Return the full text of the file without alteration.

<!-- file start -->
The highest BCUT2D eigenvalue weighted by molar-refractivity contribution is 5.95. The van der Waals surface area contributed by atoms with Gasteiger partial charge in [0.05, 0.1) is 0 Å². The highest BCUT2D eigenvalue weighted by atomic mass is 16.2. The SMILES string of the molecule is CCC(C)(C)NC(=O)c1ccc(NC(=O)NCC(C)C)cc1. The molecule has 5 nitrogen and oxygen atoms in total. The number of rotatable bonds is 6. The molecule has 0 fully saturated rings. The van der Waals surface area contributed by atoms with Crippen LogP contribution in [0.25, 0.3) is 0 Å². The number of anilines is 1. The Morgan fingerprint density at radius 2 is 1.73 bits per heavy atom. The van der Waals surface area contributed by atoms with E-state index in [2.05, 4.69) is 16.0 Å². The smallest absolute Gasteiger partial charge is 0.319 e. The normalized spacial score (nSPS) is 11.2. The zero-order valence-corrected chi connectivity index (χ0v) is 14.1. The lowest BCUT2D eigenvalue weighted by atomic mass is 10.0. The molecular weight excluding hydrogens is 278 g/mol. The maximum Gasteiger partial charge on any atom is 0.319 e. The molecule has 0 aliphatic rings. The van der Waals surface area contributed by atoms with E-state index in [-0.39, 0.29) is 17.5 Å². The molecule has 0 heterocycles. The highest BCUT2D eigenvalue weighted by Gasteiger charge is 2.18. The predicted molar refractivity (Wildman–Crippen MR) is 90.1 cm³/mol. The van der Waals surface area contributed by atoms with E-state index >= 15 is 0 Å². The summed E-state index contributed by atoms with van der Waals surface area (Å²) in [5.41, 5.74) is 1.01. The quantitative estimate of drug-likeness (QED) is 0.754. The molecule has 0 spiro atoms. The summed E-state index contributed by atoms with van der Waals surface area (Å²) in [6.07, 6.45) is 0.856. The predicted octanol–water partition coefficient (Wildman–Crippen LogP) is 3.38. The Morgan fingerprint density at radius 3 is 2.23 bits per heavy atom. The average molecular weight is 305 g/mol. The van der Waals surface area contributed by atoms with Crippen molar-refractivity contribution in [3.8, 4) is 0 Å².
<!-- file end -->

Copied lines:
The highest BCUT2D eigenvalue weighted by molar-refractivity contribution is 5.95. The van der Waals surface area contributed by atoms with Gasteiger partial charge in [0.05, 0.1) is 0 Å². The highest BCUT2D eigenvalue weighted by atomic mass is 16.2. The SMILES string of the molecule is CCC(C)(C)NC(=O)c1ccc(NC(=O)NCC(C)C)cc1. The molecule has 5 nitrogen and oxygen atoms in total. The number of rotatable bonds is 6. The molecule has 0 fully saturated rings. The van der Waals surface area contributed by atoms with Crippen LogP contribution in [0.25, 0.3) is 0 Å². The number of anilines is 1. The Morgan fingerprint density at radius 2 is 1.73 bits per heavy atom. The van der Waals surface area contributed by atoms with E-state index in [2.05, 4.69) is 16.0 Å². The smallest absolute Gasteiger partial charge is 0.319 e. The normalized spacial score (nSPS) is 11.2. The zero-order valence-corrected chi connectivity index (χ0v) is 14.1. The lowest BCUT2D eigenvalue weighted by atomic mass is 10.0. The molecular weight excluding hydrogens is 278 g/mol. The maximum Gasteiger partial charge on any atom is 0.319 e. The molecule has 0 aliphatic rings. The van der Waals surface area contributed by atoms with E-state index in [-0.39, 0.29) is 17.5 Å². The molecule has 0 heterocycles. The highest BCUT2D eigenvalue weighted by Gasteiger charge is 2.18. The predicted molar refractivity (Wildman–Crippen MR) is 90.1 cm³/mol. The van der Waals surface area contributed by atoms with E-state index >= 15 is 0 Å². The summed E-state index contributed by atoms with van der Waals surface area (Å²) in [5.41, 5.74) is 1.01. The quantitative estimate of drug-likeness (QED) is 0.754. The molecule has 0 spiro atoms. The summed E-state index contributed by atoms with van der Waals surface area (Å²) in [6.07, 6.45) is 0.856. The predicted octanol–water partition coefficient (Wildman–Crippen LogP) is 3.38. The Morgan fingerprint density at radius 3 is 2.23 bits per heavy atom. The average molecular weight is 305 g/mol. The van der Waals surface area contributed by atoms with Crippen molar-refractivity contribution in [3.8, 4) is 0 Å².